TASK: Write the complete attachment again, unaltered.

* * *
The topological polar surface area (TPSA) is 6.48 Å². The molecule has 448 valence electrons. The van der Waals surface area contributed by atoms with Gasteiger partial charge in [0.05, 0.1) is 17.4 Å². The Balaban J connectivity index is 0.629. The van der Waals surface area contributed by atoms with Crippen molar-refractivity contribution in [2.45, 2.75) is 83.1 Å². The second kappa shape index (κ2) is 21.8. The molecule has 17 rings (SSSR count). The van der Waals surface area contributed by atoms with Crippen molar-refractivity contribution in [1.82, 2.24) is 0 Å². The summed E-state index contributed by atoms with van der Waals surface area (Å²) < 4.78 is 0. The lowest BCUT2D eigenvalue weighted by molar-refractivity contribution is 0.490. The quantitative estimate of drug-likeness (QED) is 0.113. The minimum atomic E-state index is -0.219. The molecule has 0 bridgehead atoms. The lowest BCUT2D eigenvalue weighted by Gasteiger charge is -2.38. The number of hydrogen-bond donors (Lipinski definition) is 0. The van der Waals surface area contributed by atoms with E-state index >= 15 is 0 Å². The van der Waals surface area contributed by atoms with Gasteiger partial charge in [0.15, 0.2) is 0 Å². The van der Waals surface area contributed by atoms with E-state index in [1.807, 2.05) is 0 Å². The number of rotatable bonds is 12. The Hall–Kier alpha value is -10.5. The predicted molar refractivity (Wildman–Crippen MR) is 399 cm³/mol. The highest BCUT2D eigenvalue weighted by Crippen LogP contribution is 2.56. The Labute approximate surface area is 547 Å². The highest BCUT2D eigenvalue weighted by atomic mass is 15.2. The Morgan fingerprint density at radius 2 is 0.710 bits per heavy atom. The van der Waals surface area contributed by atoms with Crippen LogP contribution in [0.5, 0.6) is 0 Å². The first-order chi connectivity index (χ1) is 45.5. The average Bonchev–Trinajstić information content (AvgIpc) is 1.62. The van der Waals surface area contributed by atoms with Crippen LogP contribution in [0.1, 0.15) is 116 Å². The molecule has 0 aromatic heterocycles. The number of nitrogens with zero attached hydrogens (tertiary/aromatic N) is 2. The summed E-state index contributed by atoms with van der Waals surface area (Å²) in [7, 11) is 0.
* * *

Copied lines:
The topological polar surface area (TPSA) is 6.48 Å². The molecule has 448 valence electrons. The van der Waals surface area contributed by atoms with Gasteiger partial charge in [0.05, 0.1) is 17.4 Å². The Balaban J connectivity index is 0.629. The van der Waals surface area contributed by atoms with Crippen molar-refractivity contribution in [2.45, 2.75) is 83.1 Å². The second kappa shape index (κ2) is 21.8. The molecule has 17 rings (SSSR count). The van der Waals surface area contributed by atoms with Crippen molar-refractivity contribution in [1.82, 2.24) is 0 Å². The summed E-state index contributed by atoms with van der Waals surface area (Å²) < 4.78 is 0. The lowest BCUT2D eigenvalue weighted by molar-refractivity contribution is 0.490. The quantitative estimate of drug-likeness (QED) is 0.113. The minimum atomic E-state index is -0.219. The molecule has 0 bridgehead atoms. The lowest BCUT2D eigenvalue weighted by Gasteiger charge is -2.38. The number of hydrogen-bond donors (Lipinski definition) is 0. The van der Waals surface area contributed by atoms with E-state index >= 15 is 0 Å². The van der Waals surface area contributed by atoms with Gasteiger partial charge in [0.15, 0.2) is 0 Å². The van der Waals surface area contributed by atoms with E-state index in [1.807, 2.05) is 0 Å². The number of rotatable bonds is 12. The Hall–Kier alpha value is -10.5. The predicted molar refractivity (Wildman–Crippen MR) is 399 cm³/mol. The highest BCUT2D eigenvalue weighted by Crippen LogP contribution is 2.56. The Labute approximate surface area is 547 Å². The highest BCUT2D eigenvalue weighted by atomic mass is 15.2. The Morgan fingerprint density at radius 2 is 0.710 bits per heavy atom. The van der Waals surface area contributed by atoms with Crippen LogP contribution in [0.5, 0.6) is 0 Å². The first-order chi connectivity index (χ1) is 45.5. The average Bonchev–Trinajstić information content (AvgIpc) is 1.62. The van der Waals surface area contributed by atoms with Crippen LogP contribution in [0.1, 0.15) is 116 Å². The molecule has 0 aromatic heterocycles. The number of nitrogens with zero attached hydrogens (tertiary/aromatic N) is 2. The summed E-state index contributed by atoms with van der Waals surface area (Å²) in [7, 11) is 0.